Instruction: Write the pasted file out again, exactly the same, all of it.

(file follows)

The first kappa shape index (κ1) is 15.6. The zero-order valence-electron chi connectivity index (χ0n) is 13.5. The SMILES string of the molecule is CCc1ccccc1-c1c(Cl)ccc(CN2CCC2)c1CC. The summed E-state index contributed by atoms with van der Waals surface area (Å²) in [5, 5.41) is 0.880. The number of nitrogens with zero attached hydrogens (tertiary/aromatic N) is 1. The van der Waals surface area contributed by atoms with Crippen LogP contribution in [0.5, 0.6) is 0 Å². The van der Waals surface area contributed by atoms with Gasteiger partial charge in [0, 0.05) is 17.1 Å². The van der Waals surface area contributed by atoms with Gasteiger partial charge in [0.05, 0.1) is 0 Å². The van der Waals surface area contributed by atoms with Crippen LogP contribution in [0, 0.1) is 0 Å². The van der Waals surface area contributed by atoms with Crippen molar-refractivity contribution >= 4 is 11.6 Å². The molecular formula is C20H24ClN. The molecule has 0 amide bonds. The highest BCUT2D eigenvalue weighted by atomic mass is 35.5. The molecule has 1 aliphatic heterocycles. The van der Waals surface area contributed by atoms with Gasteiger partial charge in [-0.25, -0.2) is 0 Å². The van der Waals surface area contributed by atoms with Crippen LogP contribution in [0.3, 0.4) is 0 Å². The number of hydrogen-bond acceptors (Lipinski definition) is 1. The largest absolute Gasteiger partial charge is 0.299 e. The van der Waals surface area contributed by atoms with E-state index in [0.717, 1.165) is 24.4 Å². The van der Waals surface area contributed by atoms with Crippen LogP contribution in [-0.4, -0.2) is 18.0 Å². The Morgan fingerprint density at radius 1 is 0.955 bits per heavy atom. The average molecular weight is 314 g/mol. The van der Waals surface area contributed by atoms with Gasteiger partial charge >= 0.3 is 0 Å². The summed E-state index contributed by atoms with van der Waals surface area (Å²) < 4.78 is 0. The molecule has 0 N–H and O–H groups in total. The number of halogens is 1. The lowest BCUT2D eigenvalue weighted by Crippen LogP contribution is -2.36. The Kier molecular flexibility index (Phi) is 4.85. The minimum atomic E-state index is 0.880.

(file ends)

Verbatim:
The first kappa shape index (κ1) is 15.6. The zero-order valence-electron chi connectivity index (χ0n) is 13.5. The SMILES string of the molecule is CCc1ccccc1-c1c(Cl)ccc(CN2CCC2)c1CC. The summed E-state index contributed by atoms with van der Waals surface area (Å²) in [5, 5.41) is 0.880. The number of nitrogens with zero attached hydrogens (tertiary/aromatic N) is 1. The van der Waals surface area contributed by atoms with Crippen LogP contribution in [0.5, 0.6) is 0 Å². The van der Waals surface area contributed by atoms with Gasteiger partial charge in [0, 0.05) is 17.1 Å². The van der Waals surface area contributed by atoms with Gasteiger partial charge in [0.05, 0.1) is 0 Å². The van der Waals surface area contributed by atoms with Crippen LogP contribution in [0, 0.1) is 0 Å². The van der Waals surface area contributed by atoms with Crippen molar-refractivity contribution >= 4 is 11.6 Å². The molecular formula is C20H24ClN. The molecule has 0 amide bonds. The highest BCUT2D eigenvalue weighted by atomic mass is 35.5. The molecule has 1 aliphatic heterocycles. The van der Waals surface area contributed by atoms with Gasteiger partial charge in [-0.25, -0.2) is 0 Å². The van der Waals surface area contributed by atoms with Crippen LogP contribution in [0.3, 0.4) is 0 Å². The number of hydrogen-bond acceptors (Lipinski definition) is 1. The largest absolute Gasteiger partial charge is 0.299 e. The van der Waals surface area contributed by atoms with E-state index in [0.717, 1.165) is 24.4 Å². The van der Waals surface area contributed by atoms with Crippen LogP contribution in [-0.4, -0.2) is 18.0 Å². The Morgan fingerprint density at radius 1 is 0.955 bits per heavy atom. The average molecular weight is 314 g/mol. The van der Waals surface area contributed by atoms with Gasteiger partial charge >= 0.3 is 0 Å². The summed E-state index contributed by atoms with van der Waals surface area (Å²) < 4.78 is 0. The molecule has 0 N–H and O–H groups in total. The number of halogens is 1. The lowest BCUT2D eigenvalue weighted by Crippen LogP contribution is -2.36. The Kier molecular flexibility index (Phi) is 4.85. The minimum atomic E-state index is 0.880.